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Netflix (NFLX) is badly in need of a big win.

While many have suspected that its felt the pain of overpopulation in a streaming space it helped invent, Netflix’s recent earnings report holds the hard truth up in an unflinching light.

Losing 200,000 subscribers is bad enough, but forecasting a loss of two million by June 2022 is even worse.

Seeing the reality of it all caused many an investor to run for the hills, resulting in a concurrent stock dip that sent Netflix plummeting 35%.

The pressure is at an all-time high for the company to find a new avenue for the innovation it built its kingdom on.

And since it’s already tried its hand at tapping the wealth of quality media that international film and television has to offer, now it’s turning its sights towards another billion dollar industry: Mobile games.

Netflix started its foray into gaming in November 2021 with five mobile titles, including two based on its popular original series “Stranger Things.”

And while the company has quietly continued to expand its gaming library, with its latest addition being the indie darling card game “Exploding Kittens,” which it will also adapt into a series, it’s now becoming clear just how big it’s planning to go.

What is Netflix’s Plan With Games This Year?

By the end of 2022, Netflix has a goal of releasing nearly 50 games, the Washington Post reports via “a source familiar with its plans.”

As with the previous releases, these games will be downloadable via the Apple App store and Google Play, but can only be accessed if you are a Netflix subscriber.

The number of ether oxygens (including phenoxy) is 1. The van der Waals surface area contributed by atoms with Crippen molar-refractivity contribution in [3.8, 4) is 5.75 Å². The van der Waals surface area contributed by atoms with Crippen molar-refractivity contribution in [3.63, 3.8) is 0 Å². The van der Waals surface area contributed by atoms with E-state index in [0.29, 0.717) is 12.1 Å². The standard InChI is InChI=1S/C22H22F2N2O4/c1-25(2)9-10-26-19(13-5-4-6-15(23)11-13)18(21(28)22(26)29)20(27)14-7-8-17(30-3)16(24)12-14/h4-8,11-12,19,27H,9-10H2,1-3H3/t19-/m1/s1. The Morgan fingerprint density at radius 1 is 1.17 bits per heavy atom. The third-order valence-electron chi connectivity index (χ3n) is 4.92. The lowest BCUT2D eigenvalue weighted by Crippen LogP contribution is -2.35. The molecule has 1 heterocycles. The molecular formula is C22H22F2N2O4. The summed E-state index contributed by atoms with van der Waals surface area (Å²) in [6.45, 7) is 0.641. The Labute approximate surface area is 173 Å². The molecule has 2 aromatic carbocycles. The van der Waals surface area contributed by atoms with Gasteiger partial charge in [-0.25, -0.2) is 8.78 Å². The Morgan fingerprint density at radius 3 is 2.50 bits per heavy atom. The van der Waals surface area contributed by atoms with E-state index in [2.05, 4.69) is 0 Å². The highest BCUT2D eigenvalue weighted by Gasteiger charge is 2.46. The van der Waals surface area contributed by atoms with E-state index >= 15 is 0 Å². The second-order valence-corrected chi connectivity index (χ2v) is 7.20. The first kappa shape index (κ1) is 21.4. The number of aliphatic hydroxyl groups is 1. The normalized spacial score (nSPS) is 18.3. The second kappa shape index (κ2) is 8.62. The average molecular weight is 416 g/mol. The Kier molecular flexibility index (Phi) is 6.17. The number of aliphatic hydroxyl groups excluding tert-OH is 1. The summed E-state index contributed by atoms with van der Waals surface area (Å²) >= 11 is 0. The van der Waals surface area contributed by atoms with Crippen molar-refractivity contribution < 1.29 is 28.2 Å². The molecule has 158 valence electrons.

Netflix Chief Operating Officer and Chief Product Officer Gregory Peters also revealed more of the company’s upcoming strategy around games in the earnings call when he addressed the purchase of the “Exploding Kittens” property.

“[It’s] an initial step on a long road map we have around thinking about how do we make the film and series side and then the interactive games experience, sort of the interplay between those, magnify the value that our members are getting from both,” he said.

It’s not a leap to guess that the three gaming studios Netflix bought last year will be a key part of that.

Boss Fight Entertainment, the mobile developer behind Apple Editor’s Choice pick “Dungeon Boss Heroes,” was the first studio to be acquired, followed by Finnish company NextGames, which created the mobile game “Stranger Things: Puzzle Tales.”

Will Netflix Games Move Beyond Mobile?

There’s something different about Netflix’s third studio acquisition, Night School Studio, which produced the award-winning game “Oxenfree.”

Unlike the other studios, it has experience publishing for consoles, as its game appeared everywhere from Nintendo Switch to Microsoft’s (MSFT) Xbox (and on mobile as well).

So while it looks like Netflix’s big gaming push is mobile-centric for now, this move signals the possibility of expanding into bigger territory.

Netflix also understands it needs experienced talent to have a chance at breaking into this space as well, and it’s hired accordingly.

With both Leanne Loombe (ex-Riot Games director) now acting as head of external games, and and Mike Verdu (ex-Meta leader over its VR division) as vice president of games, it seems well-equipped to take on the challenge.

But in a space as crowded as mobile is today, it remains to be seen whether Netflix can find a way to truly stand out.

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This story was originally published April 26, 2022 1:00 PM.